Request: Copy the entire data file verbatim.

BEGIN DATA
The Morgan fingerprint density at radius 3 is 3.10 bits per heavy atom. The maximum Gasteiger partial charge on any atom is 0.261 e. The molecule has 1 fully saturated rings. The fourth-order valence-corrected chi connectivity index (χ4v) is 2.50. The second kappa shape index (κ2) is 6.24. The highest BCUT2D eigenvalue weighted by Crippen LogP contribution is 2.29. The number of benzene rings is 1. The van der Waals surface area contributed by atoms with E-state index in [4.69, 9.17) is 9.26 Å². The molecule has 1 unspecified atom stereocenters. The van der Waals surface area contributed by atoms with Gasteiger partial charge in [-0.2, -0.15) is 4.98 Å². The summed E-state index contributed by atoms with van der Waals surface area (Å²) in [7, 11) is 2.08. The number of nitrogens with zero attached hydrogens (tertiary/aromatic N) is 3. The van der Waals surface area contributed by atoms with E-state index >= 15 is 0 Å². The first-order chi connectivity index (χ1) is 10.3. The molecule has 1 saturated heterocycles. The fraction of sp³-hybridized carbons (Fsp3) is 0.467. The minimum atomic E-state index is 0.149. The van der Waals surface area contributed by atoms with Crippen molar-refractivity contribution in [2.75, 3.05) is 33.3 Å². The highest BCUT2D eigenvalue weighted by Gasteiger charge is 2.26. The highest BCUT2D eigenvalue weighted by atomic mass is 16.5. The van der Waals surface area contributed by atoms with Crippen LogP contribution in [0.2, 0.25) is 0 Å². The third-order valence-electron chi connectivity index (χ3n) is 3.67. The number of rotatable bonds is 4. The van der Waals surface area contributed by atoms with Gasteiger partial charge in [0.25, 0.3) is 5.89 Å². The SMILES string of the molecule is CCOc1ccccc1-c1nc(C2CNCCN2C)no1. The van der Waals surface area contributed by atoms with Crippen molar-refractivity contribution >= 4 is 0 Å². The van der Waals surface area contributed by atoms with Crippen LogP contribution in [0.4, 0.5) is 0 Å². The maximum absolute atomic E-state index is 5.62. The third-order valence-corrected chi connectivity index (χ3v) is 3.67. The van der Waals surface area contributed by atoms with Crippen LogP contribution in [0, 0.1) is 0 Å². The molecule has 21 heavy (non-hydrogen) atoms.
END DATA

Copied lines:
The Morgan fingerprint density at radius 3 is 3.10 bits per heavy atom. The maximum Gasteiger partial charge on any atom is 0.261 e. The molecule has 1 fully saturated rings. The fourth-order valence-corrected chi connectivity index (χ4v) is 2.50. The second kappa shape index (κ2) is 6.24. The highest BCUT2D eigenvalue weighted by Crippen LogP contribution is 2.29. The number of benzene rings is 1. The van der Waals surface area contributed by atoms with E-state index in [4.69, 9.17) is 9.26 Å². The molecule has 1 unspecified atom stereocenters. The van der Waals surface area contributed by atoms with Gasteiger partial charge in [-0.2, -0.15) is 4.98 Å². The summed E-state index contributed by atoms with van der Waals surface area (Å²) in [7, 11) is 2.08. The number of nitrogens with zero attached hydrogens (tertiary/aromatic N) is 3. The van der Waals surface area contributed by atoms with E-state index >= 15 is 0 Å². The first-order chi connectivity index (χ1) is 10.3. The molecule has 1 saturated heterocycles. The fraction of sp³-hybridized carbons (Fsp3) is 0.467. The minimum atomic E-state index is 0.149. The van der Waals surface area contributed by atoms with Crippen molar-refractivity contribution in [2.75, 3.05) is 33.3 Å². The highest BCUT2D eigenvalue weighted by Gasteiger charge is 2.26. The highest BCUT2D eigenvalue weighted by atomic mass is 16.5. The van der Waals surface area contributed by atoms with Crippen LogP contribution in [0.2, 0.25) is 0 Å². The third-order valence-electron chi connectivity index (χ3n) is 3.67. The number of rotatable bonds is 4. The van der Waals surface area contributed by atoms with Gasteiger partial charge in [0.25, 0.3) is 5.89 Å². The SMILES string of the molecule is CCOc1ccccc1-c1nc(C2CNCCN2C)no1. The van der Waals surface area contributed by atoms with Crippen molar-refractivity contribution >= 4 is 0 Å². The van der Waals surface area contributed by atoms with Crippen LogP contribution in [0.4, 0.5) is 0 Å². The maximum absolute atomic E-state index is 5.62. The third-order valence-corrected chi connectivity index (χ3v) is 3.67. The van der Waals surface area contributed by atoms with Crippen LogP contribution in [0, 0.1) is 0 Å². The molecule has 21 heavy (non-hydrogen) atoms.